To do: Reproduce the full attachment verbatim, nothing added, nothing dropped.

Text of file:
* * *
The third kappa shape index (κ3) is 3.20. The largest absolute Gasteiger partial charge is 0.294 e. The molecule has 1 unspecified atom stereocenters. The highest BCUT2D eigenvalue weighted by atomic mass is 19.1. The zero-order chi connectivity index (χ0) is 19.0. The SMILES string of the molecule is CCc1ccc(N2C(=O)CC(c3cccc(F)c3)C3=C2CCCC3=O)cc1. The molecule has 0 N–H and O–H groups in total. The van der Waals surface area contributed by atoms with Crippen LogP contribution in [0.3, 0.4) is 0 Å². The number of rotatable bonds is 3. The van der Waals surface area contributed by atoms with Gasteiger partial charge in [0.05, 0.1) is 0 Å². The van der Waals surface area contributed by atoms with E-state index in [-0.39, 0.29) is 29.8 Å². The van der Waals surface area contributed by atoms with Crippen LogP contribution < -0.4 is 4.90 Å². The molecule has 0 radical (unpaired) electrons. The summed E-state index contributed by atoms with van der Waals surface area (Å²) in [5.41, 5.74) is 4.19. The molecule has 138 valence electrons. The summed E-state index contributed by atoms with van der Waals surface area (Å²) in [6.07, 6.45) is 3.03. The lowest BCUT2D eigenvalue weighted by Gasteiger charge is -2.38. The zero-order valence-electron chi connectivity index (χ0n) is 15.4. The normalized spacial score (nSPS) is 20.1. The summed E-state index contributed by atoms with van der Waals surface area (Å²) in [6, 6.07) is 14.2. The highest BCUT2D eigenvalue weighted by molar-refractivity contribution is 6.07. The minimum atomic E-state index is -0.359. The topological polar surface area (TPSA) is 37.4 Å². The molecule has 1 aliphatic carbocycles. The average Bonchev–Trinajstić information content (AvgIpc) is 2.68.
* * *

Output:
The third kappa shape index (κ3) is 3.20. The largest absolute Gasteiger partial charge is 0.294 e. The molecule has 1 unspecified atom stereocenters. The highest BCUT2D eigenvalue weighted by atomic mass is 19.1. The zero-order chi connectivity index (χ0) is 19.0. The SMILES string of the molecule is CCc1ccc(N2C(=O)CC(c3cccc(F)c3)C3=C2CCCC3=O)cc1. The molecule has 0 N–H and O–H groups in total. The van der Waals surface area contributed by atoms with Crippen LogP contribution in [0.3, 0.4) is 0 Å². The number of rotatable bonds is 3. The van der Waals surface area contributed by atoms with Gasteiger partial charge in [0.05, 0.1) is 0 Å². The van der Waals surface area contributed by atoms with E-state index in [-0.39, 0.29) is 29.8 Å². The van der Waals surface area contributed by atoms with Crippen LogP contribution < -0.4 is 4.90 Å². The molecule has 0 radical (unpaired) electrons. The summed E-state index contributed by atoms with van der Waals surface area (Å²) in [5.41, 5.74) is 4.19. The molecule has 138 valence electrons. The summed E-state index contributed by atoms with van der Waals surface area (Å²) in [6.07, 6.45) is 3.03. The lowest BCUT2D eigenvalue weighted by Gasteiger charge is -2.38. The zero-order valence-electron chi connectivity index (χ0n) is 15.4. The normalized spacial score (nSPS) is 20.1. The summed E-state index contributed by atoms with van der Waals surface area (Å²) in [6, 6.07) is 14.2. The highest BCUT2D eigenvalue weighted by molar-refractivity contribution is 6.07. The minimum atomic E-state index is -0.359. The topological polar surface area (TPSA) is 37.4 Å². The molecule has 1 aliphatic carbocycles. The average Bonchev–Trinajstić information content (AvgIpc) is 2.68.